|Distance in km||108.5|
|Elevation in m||551|
|Amount of newly ridden kms in Berlin from wandrer.earth||34.9|
The weather over this Easter weekend was forecast to reach a high of 23°C on Easter Sunday, so rather than join all the other cyclists on Sunday, I chose Easter Saturday for Stage 31. This meant I cycled in slightly lower temperatures (max of 17°C) but it was still warm enough for short sleeves and shorts!
I did the usual insulin preparations of lowering basal and bolus insulin for the cycling ahead. Once ready, I headed out to the Jungfernheide bus terminus for the start of the M27 bus route. This bus route heads past Nadja’s office building – she hasn’t been in the building since the home office decree in March to limit the spread of Covid-19, but I’m happy to report that it’s still standing.
The M27 bus heads through the historical industrial section of Moabit that includes several lovely red-brick complexes. I then passed through some main roads of the Wedding and Gesundbrunnen districts. There was not much traffic on the roads which made it more enjoyable to cycle on. The final stretch of the M27 route is in the Pankow district which includes stops at the S-Bahn stations of Wollankstraße and Berlin-Pankow. The M27 bus terminus is located next to the train tracks and also has some great architecture too.
Before starting the next route – the S85 – I ate a homemade energy ball. I was happy with my blood glucose but some carbs were needed for the next section. The S85 S-Bahn runs between the Berlin-Pankow and the Grünau stations. It uses the east tracks of the Ringbahn for the middle section of the route.
It was a short cycle to get to the Berlin-Pankow S-Bahn station from the M27 bus terminus. I cycled along the beautiful and aptly named Kirschblütenweg (Cherry Blossom Path) towards the Bornholmer Straße S-Bahn station. The Kirschblütenweg is part of the Berliner Mauerweg (Berlin Wall Trail) and the cherry blossoms are blooming at this time of year – so beautiful!
I passed through Prenzlauer Berg and the Ernst-Thälmann-Park along the eastern section of Ringbahn tracks. This time I was not surprised by the huge monument of Ernst-Thälmann as during Stage 25! The S85 route leaves the Ringbahn tracks at Treptower Park and continues south eastward into the Plänterwald district.
The final stretch of the S85 route between Schöneweide and Grünau was primarily on the long and straight Adlergestell road. This is not the most fun to cycle on as the cycle path is pretty narrow and bumpy. I did make a little detour through the Gemarkung Köpenick forest to make things a little more interesting. This detour ended right in front of the Grünau S-Bahn station and that meant the end of the S85!
The next planned route – the S9 – would be one of the longest single routes of this Grand Tour. The S9 travels between Flughafen Schönefeld (Schönefeld Airport) and Spandau – two important transport hubs at opposite ends of the city. I cycled through the Bohnsdorf district towards the Flughafen Schönefeld S-Bahn station. Here I had a homemade flapjack before starting the next route.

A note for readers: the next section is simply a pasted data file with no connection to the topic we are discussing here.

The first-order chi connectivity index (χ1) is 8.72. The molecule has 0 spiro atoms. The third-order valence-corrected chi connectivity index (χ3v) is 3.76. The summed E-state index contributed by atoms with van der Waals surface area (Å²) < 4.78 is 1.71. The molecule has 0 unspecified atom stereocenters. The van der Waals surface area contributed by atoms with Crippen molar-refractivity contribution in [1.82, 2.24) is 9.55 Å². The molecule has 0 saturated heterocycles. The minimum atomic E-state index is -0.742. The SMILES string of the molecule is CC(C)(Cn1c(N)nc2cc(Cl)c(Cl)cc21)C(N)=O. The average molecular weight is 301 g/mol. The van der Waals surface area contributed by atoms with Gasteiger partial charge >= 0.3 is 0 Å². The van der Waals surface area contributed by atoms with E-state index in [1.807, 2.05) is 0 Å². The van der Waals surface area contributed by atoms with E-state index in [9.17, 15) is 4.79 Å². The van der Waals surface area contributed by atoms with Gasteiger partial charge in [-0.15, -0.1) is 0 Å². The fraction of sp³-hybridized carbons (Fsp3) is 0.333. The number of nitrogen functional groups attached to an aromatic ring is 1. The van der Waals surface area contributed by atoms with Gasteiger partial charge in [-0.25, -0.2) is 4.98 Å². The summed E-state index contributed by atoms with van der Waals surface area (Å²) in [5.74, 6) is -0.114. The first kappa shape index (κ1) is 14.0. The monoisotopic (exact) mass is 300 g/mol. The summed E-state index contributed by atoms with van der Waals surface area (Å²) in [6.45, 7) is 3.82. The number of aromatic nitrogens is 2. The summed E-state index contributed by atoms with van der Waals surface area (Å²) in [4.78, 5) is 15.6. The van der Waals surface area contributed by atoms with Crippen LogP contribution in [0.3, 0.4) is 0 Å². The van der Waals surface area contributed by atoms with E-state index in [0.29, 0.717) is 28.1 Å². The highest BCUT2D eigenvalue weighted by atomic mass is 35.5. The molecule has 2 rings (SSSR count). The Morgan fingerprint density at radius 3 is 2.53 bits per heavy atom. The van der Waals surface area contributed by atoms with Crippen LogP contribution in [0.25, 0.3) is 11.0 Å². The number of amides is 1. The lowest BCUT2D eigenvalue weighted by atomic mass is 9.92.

The S9 begins by heading from Schönefeld back to Grünau – the terminus of the S85 route I had just cycled – and then continues along the very same train tracks as the S85 towards the Ringbahn. Rather than cycle on the same roads that I came on, I cycled on some less frequented paths. This occasionally led me through nice residential areas but sometimes also on very nasty cobbled roads! But at least I avoided the monotony of the Adlergestell.
I cycled through Plänterwald up to the Treptower Park S-Bahn station which marks the point where the S9 now follows the tracks through central Berlin. Here the S9 includes stops at the Alexanderplatz, Friedrichstraße, Hauptbahnhof and Zoologischer Garten stations – all major hubs for long distance train travel.
Reaching the Westkreuz S-Bahn station signified that I was now following the final stretches of the S9 leading up to Spandau. The Messe Süd/Eichkamp station is one of the public transport stops for visitors to the large trade fair grounds. After that comes Heerstraße which most cyclists pass on their way to the Teufelsberg (Devil’s Mountain). This hill was made from debris resulting from the Second World War, during the Cold War it housed a listening station which is now abandoned. The short but steep hill is popular with cyclists as it is one of the few steep inclines in Berlin!
The Olympiastadion station is – unsurprisingly – at the Olympiastadion, home of Hertha Berlin but also used for athletics events too. The plattenbau called “Unité d’Habitation of Berlin” built by Le Corbusier in 1958 is also in the area. This is probably the nicest example of plattenbau high-rise architecture built in the former West Berlin – at least in my opinion.
There was a great gravel section in the Waldgebiet Ruhleben (Ruhleben Forest Area) between the Pichelsberg and Stresow S-Bahn stations. This section was also pretty busy as a lot of people were out in small groups enjoying a walk through nature. The Spandau station is next after Stresow and the final terminus for the S9 – nearly 50 km from its start at the Flughafen Schönefeld!
I was getting a bit hungry so I ate a Clif bar before heading back home. This was a very enjoyable Stage where I got to travel through some new areas plus some wooded areas too which is always nice! Also, my blood glucose behaved itself which always increases the likelihood of a fun ride.